Burgess Describes Creating ‘Aquaman’ Scenes
By LAUREL BUSBY
For “Aquaman” cinematographer Don Burgess, a new script is a puzzle to solve.
“At first, we don’t know how we’re going to do it,” said Burgess, a lifelong resident of Pacific Palisades. “We have to work through all of these concepts starting from ground zero and then getting to the movie you saw in the theaters.”
For “Aquaman,” one particularly puzzling aspect involved scenes that were supposed to have occurred underwater. While shooting “day for night” is a common filmmaking technique, with “Aquaman,” the filmmakers had to shoot “dry for wet.” Basically, the actors would perform on dry land, but the scenes would “create the illusion of being underwater with the light and visual effects and a lot of stunt work,” Burgess said.
The actors would rehearse to create movement that resembled floating through water, and the visual effects team would move their hair to enhance the illusion. While shooting these scenes, Burgess often used trays of water with light shining through them to give the effect of light shifting through flowing water.
To control the nature of the light, both the water and the lights could be moved. Special lights allowed Burgess and his team to shape the beams and rotate the heads during a scene, while a pulley system allowed them to move blocks of wood inside the trays of water to create movement.
“We could literally create slow movement at times or pick up the pace and make the frequency a little higher, depending on what we’re trying to do in the scene and how much energy you really wanted,” Burgess said.
“Aquaman,” which was Burgess’ second movie directed by James Wan, also featured many complicated scenes outside of the water. For example, one section involved a battle with characters leaping across and through rooftops in Sicily.
To create this intricate sequence, the filmmakers first scouted the location, and then created both a computer graphics version of the village and also a full-size replica town square in Australia. On this set, the stunt crew strung numerous cables, and then flew stunt people and actors on the cables. The cameras also had to move, so they were flown via remote control and had features that allowed them to both record and repeat the maneuvers.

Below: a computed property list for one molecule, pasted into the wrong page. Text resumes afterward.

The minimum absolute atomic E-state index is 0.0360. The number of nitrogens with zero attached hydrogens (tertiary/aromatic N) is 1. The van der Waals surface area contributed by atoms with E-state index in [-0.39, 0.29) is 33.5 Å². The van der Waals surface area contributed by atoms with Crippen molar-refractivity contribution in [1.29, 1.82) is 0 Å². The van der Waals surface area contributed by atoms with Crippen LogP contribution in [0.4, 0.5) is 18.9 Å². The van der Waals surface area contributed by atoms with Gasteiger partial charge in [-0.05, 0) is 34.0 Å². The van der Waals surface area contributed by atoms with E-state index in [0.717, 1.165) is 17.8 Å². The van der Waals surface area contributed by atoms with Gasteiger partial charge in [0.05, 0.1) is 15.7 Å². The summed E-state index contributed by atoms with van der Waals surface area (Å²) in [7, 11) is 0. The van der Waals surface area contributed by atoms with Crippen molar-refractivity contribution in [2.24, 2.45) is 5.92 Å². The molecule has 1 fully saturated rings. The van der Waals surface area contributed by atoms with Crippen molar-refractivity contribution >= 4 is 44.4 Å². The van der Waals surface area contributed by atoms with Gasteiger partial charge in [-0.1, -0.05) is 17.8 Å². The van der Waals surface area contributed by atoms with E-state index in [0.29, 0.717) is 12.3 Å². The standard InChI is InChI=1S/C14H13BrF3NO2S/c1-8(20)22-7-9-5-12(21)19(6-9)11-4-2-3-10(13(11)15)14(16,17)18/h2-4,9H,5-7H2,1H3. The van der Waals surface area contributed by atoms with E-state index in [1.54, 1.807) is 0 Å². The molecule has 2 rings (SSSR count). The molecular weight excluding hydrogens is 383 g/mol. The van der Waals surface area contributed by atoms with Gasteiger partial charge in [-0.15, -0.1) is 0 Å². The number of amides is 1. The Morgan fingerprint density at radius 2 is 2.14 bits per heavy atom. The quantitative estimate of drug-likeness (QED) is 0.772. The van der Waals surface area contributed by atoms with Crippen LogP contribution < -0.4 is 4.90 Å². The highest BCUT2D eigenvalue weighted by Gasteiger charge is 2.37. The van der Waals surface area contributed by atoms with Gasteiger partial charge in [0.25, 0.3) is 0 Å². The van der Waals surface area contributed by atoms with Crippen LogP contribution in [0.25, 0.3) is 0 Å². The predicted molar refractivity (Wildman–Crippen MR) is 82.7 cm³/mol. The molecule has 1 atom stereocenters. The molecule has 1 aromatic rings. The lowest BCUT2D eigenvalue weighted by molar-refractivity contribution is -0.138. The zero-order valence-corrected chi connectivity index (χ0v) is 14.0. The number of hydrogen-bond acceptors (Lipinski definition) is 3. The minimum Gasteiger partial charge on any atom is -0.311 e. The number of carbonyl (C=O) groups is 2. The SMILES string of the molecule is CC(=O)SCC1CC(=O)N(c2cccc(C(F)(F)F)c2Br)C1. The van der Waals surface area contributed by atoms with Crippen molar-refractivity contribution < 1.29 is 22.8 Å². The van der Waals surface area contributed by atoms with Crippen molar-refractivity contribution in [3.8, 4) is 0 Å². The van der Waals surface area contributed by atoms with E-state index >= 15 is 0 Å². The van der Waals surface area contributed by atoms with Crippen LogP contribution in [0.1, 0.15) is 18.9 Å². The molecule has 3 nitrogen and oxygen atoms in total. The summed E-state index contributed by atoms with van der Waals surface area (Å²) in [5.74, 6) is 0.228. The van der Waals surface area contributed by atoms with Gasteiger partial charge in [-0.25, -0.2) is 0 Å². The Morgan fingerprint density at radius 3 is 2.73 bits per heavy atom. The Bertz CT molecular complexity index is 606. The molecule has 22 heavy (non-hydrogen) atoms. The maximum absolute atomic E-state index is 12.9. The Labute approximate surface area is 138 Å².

“Sometimes you’d do it slowly to make it safe and figure out all of the positions, and then you’d go faster and faster and faster,” Burgess said. “It’s a great combination of the ability to create the move, but also to record it and repeat it.”
Burgess’ favorite scene used water effects but also allowed the actors to work in a dry space. The characters met in a pocket of airspace inside a sunken galleon, so the backgrounds included fish swimming past, and they used smoke to create highlights and shadows.
“We got to do a little bit of everything in that—camera movement, camera lens changes, and light movement,” Burgess said. “I thought that scene turned out great.”
The cast and crew spent nine months in Australia shooting the movie, he said. Both the stunt people and some of the actors spent extensive hours during the 122 shoot days in a gym rehearsing the sequences.
The actors, including Jason Momoa as Aquaman, Nicole Kidman, Willem Defoe, Amber Heard and Patrick Wilson, “all got involved in a big way in training and learning,” Burgess said. “They worked out every day to perfect these techniques. I loved their attitude of getting in there and making it part of their performances. They did a lot of hard work.”
Burgess and his wife, Bonnie, who have three children, Lindsay, 39, a nurse, Michael, 35, a cinematographer, and Brittany, 31, a producer for “Survivor,” and seven grandchildren, have now headed to London for his next movie.
Burgess will be teaming up with director Robert Zemeckis for “The Witches,” based on Roald Dahl’s book. Zemeckis and Burgess have worked together about ten times, including on “Forrest Gump” (for which Burgess received an Academy Award nomination), “Cast Away” with Tom Hanks and “Contact,” and Burgess looks forward to again collaborating with him.
“It’s been a great relationship. It’s one that I treasure. I think he’s one of the finest filmmakers of our time. He makes us all better filmmakers in his leadership and ability to tell stories. He loves to move the camera, which is challenging for the cinematographer, and I enjoy those challenges.”